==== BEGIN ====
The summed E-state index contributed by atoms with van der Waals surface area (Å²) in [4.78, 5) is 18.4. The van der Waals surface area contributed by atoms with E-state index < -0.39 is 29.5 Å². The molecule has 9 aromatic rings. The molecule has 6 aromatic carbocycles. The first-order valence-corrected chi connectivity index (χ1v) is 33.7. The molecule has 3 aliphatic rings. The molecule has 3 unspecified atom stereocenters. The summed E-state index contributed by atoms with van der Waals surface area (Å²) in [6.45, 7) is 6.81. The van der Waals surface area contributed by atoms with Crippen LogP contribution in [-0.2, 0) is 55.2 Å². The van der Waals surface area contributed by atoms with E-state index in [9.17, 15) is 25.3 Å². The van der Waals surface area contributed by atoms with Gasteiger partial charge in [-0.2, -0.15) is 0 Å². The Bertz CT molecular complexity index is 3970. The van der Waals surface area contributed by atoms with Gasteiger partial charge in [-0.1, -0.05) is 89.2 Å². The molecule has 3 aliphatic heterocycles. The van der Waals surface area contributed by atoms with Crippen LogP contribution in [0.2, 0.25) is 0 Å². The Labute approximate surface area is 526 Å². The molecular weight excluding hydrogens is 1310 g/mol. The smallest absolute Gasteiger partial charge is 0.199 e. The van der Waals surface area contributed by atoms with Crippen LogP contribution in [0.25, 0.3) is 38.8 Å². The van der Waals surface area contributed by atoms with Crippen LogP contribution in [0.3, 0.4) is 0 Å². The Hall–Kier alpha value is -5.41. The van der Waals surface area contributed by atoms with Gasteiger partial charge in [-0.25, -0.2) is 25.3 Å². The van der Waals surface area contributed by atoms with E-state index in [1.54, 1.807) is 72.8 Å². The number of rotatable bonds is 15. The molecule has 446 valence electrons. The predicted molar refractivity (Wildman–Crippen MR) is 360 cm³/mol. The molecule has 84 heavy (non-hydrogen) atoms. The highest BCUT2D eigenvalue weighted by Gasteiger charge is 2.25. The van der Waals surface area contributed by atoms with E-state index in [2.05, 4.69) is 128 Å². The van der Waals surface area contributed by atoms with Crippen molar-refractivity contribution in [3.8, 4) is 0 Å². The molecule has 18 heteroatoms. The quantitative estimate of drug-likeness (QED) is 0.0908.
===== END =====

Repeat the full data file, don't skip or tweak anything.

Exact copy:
The summed E-state index contributed by atoms with van der Waals surface area (Å²) in [4.78, 5) is 18.4. The van der Waals surface area contributed by atoms with E-state index < -0.39 is 29.5 Å². The molecule has 9 aromatic rings. The molecule has 6 aromatic carbocycles. The first-order valence-corrected chi connectivity index (χ1v) is 33.7. The molecule has 3 aliphatic rings. The molecule has 3 unspecified atom stereocenters. The summed E-state index contributed by atoms with van der Waals surface area (Å²) in [6.45, 7) is 6.81. The van der Waals surface area contributed by atoms with Crippen LogP contribution in [-0.2, 0) is 55.2 Å². The van der Waals surface area contributed by atoms with E-state index in [9.17, 15) is 25.3 Å². The van der Waals surface area contributed by atoms with Gasteiger partial charge in [-0.2, -0.15) is 0 Å². The Bertz CT molecular complexity index is 3970. The van der Waals surface area contributed by atoms with Gasteiger partial charge in [-0.1, -0.05) is 89.2 Å². The molecule has 3 aliphatic heterocycles. The van der Waals surface area contributed by atoms with Crippen LogP contribution in [0.2, 0.25) is 0 Å². The Labute approximate surface area is 526 Å². The molecular weight excluding hydrogens is 1310 g/mol. The smallest absolute Gasteiger partial charge is 0.199 e. The van der Waals surface area contributed by atoms with Crippen LogP contribution in [0.25, 0.3) is 38.8 Å². The van der Waals surface area contributed by atoms with Crippen LogP contribution in [0.3, 0.4) is 0 Å². The Hall–Kier alpha value is -5.41. The van der Waals surface area contributed by atoms with Gasteiger partial charge in [-0.25, -0.2) is 25.3 Å². The van der Waals surface area contributed by atoms with E-state index in [1.54, 1.807) is 72.8 Å². The number of rotatable bonds is 15. The molecule has 446 valence electrons. The predicted molar refractivity (Wildman–Crippen MR) is 360 cm³/mol. The molecule has 84 heavy (non-hydrogen) atoms. The highest BCUT2D eigenvalue weighted by Gasteiger charge is 2.25. The van der Waals surface area contributed by atoms with E-state index in [2.05, 4.69) is 128 Å². The van der Waals surface area contributed by atoms with Crippen molar-refractivity contribution in [3.8, 4) is 0 Å². The molecule has 18 heteroatoms. The quantitative estimate of drug-likeness (QED) is 0.0908.